Hydrogen, lightest of all the elements, makes up 76% of everything in the Universe, followed by Helium for the remainder. Prior to Sheldon, Penny, Leonard, Raj, Howard, Amy and Bernadette there wasn’t even hydrogen. After the Big Bang there still wasn’t any hydrogen. It was just a big hot soup of quarks that was so dense and energetic, that there was no room for anything to condense out.
Something (we don’t know what) caused a great disturbance in the soup’s equilibrium. There was no “space” yet (and no substance out of which a ruler could have been made). Nevertheless the quarky-soup particles sought to move away from each other and create “distance”. Since they were all in contact (remember, no space, gravity, or mass exists yet) the expansion happened (essentially) instantly and the Universe popped into being.
You might think that this expansion exceeded the speed of light but there were no photons yet, and no laws had been set in stone (there wasn’t any “stone” either). Once there was “space” we started to have laws that fixed such essential things as the value of an electron volt (1.60218…×10-19 joules).
Now the first nucleons (protons/antiprotons, neutrons/antineutrons) and electrons/positrons could form. Just remember that if the value of the electron volt had been any other number, we wouldn’t exist right now.
Most of the matter and antimatter in the Universe combined and annihilated itself. Just like inviting that horrid uncle to the holiday family dinner, when you know he’s going to drink too much and start a fistfight, matter and antimatter just don’t get along.
Most of the initial material we started with dissolved back into energy, giving the remaining matter heat, motion, and radiation. The matter we have is just a tiny percentage of how much there was originally. A slight imbalance left our Universe with mostly just one type of matter. After about 300,000 Earth-years the radiation levels dropped off enough that electrons could form shells around protons and neutrons so that we could have stable matter.
So Much Hydrogen…
It may seem counterintuitive because we live on one of the little specks in the universe where a lot of things other than hydrogen are abundant. Nevertheless, hydrogen is essential for every life-giving process.
Let’s consider water for a moment. Water, or H2O, is comprised of two atoms of hydrogen and one atom of oxygen. You could say that water is two thirds hydrogen and one third oxygen, if you count whole atoms.
On the other hand, if you go by mass, a single atom of oxygen with an atomic mass of approximately 16 significantly outweighs even two atoms of hydrogen which have an atomic mass of 1, each. So you could say that oxygen composes 89% of the mass of water, and two atoms of hydrogen compose only 11 percent of the mass of water.
Why does oxygen weigh so much?
It goes back to the formation of galaxies 100,000,000 years after the Big Bang. Some spots in our universe were a little denser than other spots. The hydrogen started to clump together in certain regions, and within those regions they continued to clump together into small stars.
The increased gravity drew in most of the remaining interstellar hydrogen and, when they got big enough and possessed a high enough individual gravity, nuclear fusion started. Right at the very edge of our ability to see into the night sky we observe the oldest galaxies in existence. Spectrographic analysis of the 14 billion year-old light that is just reaching us now reveals that the stars have a very low metallicity, being mostly hydrogen and a bit of helium.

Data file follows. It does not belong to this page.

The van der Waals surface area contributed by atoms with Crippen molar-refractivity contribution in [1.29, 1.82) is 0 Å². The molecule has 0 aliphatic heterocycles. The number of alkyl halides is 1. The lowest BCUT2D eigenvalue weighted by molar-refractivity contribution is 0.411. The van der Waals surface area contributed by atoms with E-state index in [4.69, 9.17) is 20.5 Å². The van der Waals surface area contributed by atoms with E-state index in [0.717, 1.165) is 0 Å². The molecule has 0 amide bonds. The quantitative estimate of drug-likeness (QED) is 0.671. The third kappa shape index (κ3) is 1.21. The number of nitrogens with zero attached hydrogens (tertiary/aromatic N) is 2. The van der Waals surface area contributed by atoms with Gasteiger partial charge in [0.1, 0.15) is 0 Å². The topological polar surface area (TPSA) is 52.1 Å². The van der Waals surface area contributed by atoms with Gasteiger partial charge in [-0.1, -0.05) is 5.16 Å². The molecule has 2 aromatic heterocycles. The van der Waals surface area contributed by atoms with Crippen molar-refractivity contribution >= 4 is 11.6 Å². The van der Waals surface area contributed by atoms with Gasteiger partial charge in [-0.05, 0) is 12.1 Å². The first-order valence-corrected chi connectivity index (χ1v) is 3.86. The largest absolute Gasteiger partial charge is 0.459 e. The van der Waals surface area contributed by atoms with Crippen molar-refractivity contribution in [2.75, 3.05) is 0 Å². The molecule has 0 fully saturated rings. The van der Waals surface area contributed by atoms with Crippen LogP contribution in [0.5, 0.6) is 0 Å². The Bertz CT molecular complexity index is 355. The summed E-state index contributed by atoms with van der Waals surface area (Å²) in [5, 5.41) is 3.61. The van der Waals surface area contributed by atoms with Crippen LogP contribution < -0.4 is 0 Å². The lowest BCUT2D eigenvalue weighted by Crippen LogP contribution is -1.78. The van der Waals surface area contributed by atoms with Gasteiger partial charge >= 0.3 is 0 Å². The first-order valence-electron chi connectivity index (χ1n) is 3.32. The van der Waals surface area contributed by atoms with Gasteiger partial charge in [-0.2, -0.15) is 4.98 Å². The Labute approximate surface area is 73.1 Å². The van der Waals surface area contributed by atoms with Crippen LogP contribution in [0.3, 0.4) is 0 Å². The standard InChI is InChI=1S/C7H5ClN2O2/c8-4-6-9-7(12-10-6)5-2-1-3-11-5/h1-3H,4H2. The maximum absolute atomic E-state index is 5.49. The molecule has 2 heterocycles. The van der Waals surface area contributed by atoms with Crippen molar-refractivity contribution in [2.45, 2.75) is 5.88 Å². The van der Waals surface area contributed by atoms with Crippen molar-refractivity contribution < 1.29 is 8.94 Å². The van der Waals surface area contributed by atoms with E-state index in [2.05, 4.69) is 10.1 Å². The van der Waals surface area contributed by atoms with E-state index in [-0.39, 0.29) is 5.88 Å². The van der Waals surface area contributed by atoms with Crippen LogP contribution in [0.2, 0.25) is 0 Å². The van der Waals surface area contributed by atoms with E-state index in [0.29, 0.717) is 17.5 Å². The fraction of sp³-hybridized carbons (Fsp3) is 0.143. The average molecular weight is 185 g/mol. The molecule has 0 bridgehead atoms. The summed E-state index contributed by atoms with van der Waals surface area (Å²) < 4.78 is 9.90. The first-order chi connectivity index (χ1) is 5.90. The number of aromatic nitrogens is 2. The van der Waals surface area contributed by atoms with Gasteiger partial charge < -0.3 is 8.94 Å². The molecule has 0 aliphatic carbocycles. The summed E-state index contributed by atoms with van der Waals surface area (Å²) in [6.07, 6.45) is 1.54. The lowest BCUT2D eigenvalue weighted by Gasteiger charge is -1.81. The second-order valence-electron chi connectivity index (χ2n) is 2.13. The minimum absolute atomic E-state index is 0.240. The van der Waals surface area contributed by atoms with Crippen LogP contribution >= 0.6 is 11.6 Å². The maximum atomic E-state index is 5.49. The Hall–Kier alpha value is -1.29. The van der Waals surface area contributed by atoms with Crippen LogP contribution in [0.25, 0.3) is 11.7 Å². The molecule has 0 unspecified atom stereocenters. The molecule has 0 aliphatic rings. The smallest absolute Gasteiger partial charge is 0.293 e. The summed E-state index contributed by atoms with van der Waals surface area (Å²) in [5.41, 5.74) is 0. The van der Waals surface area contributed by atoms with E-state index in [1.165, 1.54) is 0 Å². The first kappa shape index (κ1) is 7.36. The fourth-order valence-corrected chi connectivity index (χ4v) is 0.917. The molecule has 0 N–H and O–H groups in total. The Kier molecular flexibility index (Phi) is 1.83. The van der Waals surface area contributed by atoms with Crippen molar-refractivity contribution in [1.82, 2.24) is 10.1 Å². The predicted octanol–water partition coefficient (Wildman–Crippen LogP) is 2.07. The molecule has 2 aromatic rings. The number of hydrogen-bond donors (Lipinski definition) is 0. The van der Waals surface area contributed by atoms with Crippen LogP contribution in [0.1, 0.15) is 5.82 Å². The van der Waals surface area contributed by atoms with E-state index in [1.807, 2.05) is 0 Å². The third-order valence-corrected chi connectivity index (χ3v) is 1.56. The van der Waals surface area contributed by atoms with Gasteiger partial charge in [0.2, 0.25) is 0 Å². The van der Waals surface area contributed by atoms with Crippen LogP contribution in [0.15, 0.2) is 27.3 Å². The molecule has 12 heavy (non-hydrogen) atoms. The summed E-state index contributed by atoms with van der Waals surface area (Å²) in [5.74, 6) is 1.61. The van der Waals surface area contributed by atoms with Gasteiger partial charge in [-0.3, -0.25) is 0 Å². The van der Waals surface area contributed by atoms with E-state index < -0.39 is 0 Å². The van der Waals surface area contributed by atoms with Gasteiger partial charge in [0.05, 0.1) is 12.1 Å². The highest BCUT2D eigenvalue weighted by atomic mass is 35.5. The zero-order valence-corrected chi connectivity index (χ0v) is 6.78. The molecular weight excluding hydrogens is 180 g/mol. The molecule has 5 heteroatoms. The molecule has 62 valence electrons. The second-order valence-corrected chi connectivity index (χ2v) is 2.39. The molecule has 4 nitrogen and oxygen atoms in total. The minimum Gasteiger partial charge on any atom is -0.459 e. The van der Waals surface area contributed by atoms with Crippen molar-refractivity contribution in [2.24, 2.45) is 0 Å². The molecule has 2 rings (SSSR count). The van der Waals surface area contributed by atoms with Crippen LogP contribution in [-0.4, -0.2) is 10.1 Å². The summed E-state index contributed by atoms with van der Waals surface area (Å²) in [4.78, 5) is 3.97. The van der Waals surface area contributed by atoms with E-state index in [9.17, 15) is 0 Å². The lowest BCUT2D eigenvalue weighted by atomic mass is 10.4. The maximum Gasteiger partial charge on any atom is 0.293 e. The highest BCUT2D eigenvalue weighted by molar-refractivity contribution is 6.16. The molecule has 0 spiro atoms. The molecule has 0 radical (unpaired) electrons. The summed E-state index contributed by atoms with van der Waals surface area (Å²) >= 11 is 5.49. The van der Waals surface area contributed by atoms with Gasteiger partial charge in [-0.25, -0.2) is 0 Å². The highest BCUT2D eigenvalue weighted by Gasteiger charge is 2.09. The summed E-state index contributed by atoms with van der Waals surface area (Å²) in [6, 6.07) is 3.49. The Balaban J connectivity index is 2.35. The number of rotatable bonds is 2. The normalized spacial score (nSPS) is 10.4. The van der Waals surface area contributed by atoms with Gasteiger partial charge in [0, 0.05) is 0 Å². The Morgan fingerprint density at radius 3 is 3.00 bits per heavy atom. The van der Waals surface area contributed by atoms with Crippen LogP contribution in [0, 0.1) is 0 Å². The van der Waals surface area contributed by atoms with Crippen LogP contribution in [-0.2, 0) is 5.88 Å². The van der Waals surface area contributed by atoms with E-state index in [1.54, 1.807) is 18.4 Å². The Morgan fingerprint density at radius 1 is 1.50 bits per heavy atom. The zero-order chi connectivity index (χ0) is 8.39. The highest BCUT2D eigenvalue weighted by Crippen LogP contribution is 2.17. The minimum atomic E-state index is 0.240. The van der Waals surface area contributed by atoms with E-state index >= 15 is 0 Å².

As stars age they use up hydrogen fuel as the fusion process converts it to helium. It then starts a second cycle where it starts to fuse helium into oxygen and carbon. If the star is massive enough it will then fuse the oxygen and carbon into neon, sodium, magnesium, sulphur, and silicon.
Luckily for us, big stars tend to explode at the end of their life. They will either experience a nova explosion or a supernova explosion before spreading all these wonderful elements that they’ve created out into the Universe. If it wasn’t for those stars blowing up, if they hoarded the material they created in their centres, nothing else would exist in the Universe.
Helium weighs four times as much as hydrogen because it has two protons, but it also has two equally hefty neutrons. It takes a lot of energy to smash hydrogen together and make helium. Carbon weighs 12 times as much as hydrogen, and oxygen is 16 times the mass.
Not only are these materials more difficult to make than helium, but they take more time. Making things much more complex than these elements requires different interactions, but they create calcium, iron, nickel, chromium, copper and many others; it’s the brute force of the actual nova or supernova explosion that permits the creation of heavier elements beyond iron.
We Need Hydrogen
Every energy interaction in biology requires hydrogen. It can take the form of carbohydrates or hydrocarbons. We don’t have to be happy that there is so much hydrogen in the universe because without it there would be no one here to be happy about it. This is something that just “is“.
So Back To the Planet…
How much hydrogen is there in the Solar System? The Sun possesses 99.8 percent of the mass in our solar system. The monster planet Jupiter comprises 0.1% of the rest. All the other planets, moons, asteroids, and comets, together make up the last 0.1%… See that tiny blue dot above? That is Earth compared to the Sun (in scale).
It’s lucky we’re not enemies with hydrogen. It’s got us severely outnumbered…